Editor’s note: The following is a storytelling by the all-female sports editor team at The Daily Californian.
Maria Khan, head sports editor
As a woman, I know my place.
In fact, I know it extremely well.
Perhaps because I have been told what it is so many times. Actually — let’s scratch that, cross it out, have it struck from the record.
I have been forced, pushed, shoved into my “place” so many times that I know exactly what it looks like: It’s soft, it’s frilly, the overbearing scent of less-than permeates through the lace curtains and into the fluffy rugs.
And don’t get me wrong, I do not wish to come off aggressive — don’t we all know that an aggressive woman is anything but attractive?
While many a guy has forcibly “put me in my place,” there have been a few that have set me ever-so-gently into their little box, because I am so extremely and extraordinarily delicate, of course — God forbid any ailment befall me while the group of sports-loving, jock-identifying experts make sure I don’t know as much about football as they do.
And some might proclaim me dramatic, what can I say? I’ve been told that’s the woman in me. Sure, dramatics are negatively associated with the feminine phenotype but when the world goes up in flames and riots ensue and men storm the streets to defend their pride and joy (let’s say any given soccer, baseball, basketball or football team) the only word that lands in my pretty little head is dramatic. Perhaps emotional?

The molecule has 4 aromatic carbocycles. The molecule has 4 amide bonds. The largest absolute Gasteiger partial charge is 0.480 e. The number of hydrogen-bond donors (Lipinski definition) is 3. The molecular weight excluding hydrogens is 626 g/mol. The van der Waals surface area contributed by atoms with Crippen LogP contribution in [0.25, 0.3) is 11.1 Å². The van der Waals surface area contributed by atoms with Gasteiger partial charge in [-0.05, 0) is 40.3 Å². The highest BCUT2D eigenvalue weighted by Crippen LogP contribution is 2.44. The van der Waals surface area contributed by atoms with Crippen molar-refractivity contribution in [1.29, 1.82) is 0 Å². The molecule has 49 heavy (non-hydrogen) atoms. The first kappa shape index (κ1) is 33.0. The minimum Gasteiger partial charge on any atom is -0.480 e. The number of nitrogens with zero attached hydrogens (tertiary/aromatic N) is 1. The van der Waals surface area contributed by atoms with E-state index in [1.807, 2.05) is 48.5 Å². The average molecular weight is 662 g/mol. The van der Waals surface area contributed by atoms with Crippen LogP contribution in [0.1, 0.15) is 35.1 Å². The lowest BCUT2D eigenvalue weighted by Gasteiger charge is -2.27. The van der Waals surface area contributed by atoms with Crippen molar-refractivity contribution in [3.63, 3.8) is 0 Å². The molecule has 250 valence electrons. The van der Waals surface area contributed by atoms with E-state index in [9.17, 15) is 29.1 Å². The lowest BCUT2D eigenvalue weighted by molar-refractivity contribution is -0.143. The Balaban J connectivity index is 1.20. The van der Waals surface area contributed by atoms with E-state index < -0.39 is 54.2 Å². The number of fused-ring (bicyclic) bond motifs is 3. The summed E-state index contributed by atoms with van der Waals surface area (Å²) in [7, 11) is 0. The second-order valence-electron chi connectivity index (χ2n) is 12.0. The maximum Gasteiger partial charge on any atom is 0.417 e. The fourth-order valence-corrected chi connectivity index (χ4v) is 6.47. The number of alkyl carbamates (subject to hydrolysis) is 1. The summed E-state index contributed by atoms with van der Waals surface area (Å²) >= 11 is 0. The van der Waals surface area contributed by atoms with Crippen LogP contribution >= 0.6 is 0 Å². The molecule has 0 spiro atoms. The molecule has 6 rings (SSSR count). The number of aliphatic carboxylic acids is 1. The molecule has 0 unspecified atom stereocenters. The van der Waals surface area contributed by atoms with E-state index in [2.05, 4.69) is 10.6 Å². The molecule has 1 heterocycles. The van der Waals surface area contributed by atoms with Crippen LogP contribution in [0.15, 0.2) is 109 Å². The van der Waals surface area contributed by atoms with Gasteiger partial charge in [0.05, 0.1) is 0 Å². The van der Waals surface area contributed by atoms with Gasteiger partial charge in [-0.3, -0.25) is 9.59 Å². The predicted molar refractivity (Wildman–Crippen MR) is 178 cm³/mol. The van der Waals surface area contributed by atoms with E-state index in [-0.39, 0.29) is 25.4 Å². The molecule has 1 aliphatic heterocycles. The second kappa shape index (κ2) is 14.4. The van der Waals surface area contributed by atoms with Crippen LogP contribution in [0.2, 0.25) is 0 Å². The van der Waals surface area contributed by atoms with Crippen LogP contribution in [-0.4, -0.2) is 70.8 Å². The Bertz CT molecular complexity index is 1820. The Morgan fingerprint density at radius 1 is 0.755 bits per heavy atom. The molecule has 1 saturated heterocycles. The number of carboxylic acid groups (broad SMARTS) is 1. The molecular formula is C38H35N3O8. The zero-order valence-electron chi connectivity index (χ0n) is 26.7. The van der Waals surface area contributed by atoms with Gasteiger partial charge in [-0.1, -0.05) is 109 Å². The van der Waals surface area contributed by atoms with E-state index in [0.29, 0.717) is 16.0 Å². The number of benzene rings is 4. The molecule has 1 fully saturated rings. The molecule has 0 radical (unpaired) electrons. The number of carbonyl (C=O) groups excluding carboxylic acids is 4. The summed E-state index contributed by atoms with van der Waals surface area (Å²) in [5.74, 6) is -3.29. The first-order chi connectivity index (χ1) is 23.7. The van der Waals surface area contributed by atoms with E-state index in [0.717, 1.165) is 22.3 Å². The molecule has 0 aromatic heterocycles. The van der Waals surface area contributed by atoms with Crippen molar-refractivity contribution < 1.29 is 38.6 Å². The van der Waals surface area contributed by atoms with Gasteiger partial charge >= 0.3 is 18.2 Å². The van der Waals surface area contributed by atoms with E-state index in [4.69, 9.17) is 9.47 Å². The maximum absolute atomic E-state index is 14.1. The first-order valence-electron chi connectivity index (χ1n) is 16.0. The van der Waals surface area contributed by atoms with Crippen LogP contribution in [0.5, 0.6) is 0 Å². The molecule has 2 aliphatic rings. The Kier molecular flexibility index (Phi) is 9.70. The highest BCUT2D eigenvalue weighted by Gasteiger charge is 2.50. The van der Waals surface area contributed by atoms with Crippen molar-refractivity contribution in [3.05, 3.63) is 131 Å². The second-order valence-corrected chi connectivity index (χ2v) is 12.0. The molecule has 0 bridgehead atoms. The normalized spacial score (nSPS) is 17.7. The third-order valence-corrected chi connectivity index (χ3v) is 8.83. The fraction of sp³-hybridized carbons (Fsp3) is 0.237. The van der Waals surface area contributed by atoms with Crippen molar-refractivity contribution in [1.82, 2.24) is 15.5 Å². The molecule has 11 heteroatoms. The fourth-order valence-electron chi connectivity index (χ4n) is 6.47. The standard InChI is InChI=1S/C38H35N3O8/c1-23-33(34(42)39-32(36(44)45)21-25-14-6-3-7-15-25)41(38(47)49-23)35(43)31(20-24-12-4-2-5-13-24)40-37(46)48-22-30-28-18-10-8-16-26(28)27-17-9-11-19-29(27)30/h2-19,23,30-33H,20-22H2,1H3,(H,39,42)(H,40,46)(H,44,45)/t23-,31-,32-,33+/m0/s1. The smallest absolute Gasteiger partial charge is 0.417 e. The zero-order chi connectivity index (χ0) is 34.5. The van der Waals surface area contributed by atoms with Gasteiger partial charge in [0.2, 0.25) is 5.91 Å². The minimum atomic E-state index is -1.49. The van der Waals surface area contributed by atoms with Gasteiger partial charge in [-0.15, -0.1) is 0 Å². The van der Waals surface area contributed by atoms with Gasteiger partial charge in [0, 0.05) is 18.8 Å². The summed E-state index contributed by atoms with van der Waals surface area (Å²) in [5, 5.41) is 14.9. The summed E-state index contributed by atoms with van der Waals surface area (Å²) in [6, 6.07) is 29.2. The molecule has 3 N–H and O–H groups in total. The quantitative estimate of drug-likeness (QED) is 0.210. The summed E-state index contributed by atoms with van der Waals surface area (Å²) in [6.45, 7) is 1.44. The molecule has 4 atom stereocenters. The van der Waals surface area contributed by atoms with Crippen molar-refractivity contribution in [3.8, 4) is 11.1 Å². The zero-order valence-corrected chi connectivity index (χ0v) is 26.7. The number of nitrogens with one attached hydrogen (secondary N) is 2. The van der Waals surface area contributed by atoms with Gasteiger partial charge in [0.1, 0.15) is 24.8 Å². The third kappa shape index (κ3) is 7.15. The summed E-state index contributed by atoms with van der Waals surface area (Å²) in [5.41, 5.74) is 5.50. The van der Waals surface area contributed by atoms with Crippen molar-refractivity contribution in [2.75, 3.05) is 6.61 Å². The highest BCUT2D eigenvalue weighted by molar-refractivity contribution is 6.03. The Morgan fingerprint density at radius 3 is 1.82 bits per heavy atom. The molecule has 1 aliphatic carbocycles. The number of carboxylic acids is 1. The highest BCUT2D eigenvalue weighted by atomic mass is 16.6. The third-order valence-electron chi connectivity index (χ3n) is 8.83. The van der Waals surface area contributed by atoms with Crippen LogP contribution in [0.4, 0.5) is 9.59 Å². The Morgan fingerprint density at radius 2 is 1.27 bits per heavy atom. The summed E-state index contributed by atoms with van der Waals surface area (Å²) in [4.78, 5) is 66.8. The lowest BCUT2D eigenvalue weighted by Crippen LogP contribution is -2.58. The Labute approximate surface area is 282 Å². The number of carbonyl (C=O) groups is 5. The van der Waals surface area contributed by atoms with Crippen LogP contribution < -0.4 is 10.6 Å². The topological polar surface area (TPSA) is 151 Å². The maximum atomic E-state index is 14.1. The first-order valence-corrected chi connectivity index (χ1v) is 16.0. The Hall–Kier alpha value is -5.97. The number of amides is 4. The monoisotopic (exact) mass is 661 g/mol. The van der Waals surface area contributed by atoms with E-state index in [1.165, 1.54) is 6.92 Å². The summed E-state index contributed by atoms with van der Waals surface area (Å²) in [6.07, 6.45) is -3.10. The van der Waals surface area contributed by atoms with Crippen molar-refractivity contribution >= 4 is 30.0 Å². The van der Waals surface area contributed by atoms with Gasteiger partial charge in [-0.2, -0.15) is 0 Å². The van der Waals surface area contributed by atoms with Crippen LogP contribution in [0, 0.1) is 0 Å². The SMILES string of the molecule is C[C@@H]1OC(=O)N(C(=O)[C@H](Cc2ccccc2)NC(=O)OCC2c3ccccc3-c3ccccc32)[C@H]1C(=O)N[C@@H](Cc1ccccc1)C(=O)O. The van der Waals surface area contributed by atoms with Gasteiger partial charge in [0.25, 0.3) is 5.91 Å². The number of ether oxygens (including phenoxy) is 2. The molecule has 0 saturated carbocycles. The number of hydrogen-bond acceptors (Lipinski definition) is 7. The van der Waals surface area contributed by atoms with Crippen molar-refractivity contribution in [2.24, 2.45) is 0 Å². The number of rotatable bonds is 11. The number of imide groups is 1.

Oh, definitely hysterical.
And hey, I have been my fair share of hysterical too. What other word is best-fitting to describe the anger that consumed me as I was told that I “looked confused” on the sidelines of a soccer field or when I was quizzed incessantly on the rules of football during an interview until I could prove that I “knew what I was talking about.”
How about the innate rage that made my face go up in flames as I was told “not to worry my pretty little head” as I asked for the boxscore of the game I was to cover. Or perhaps hysterical is best in describing my feelings as I was patronized during a class and told that I shouldn’t cover football because of my gender.
Oh I apologize, the exact words were: “Females don’t have a place in football, dude.”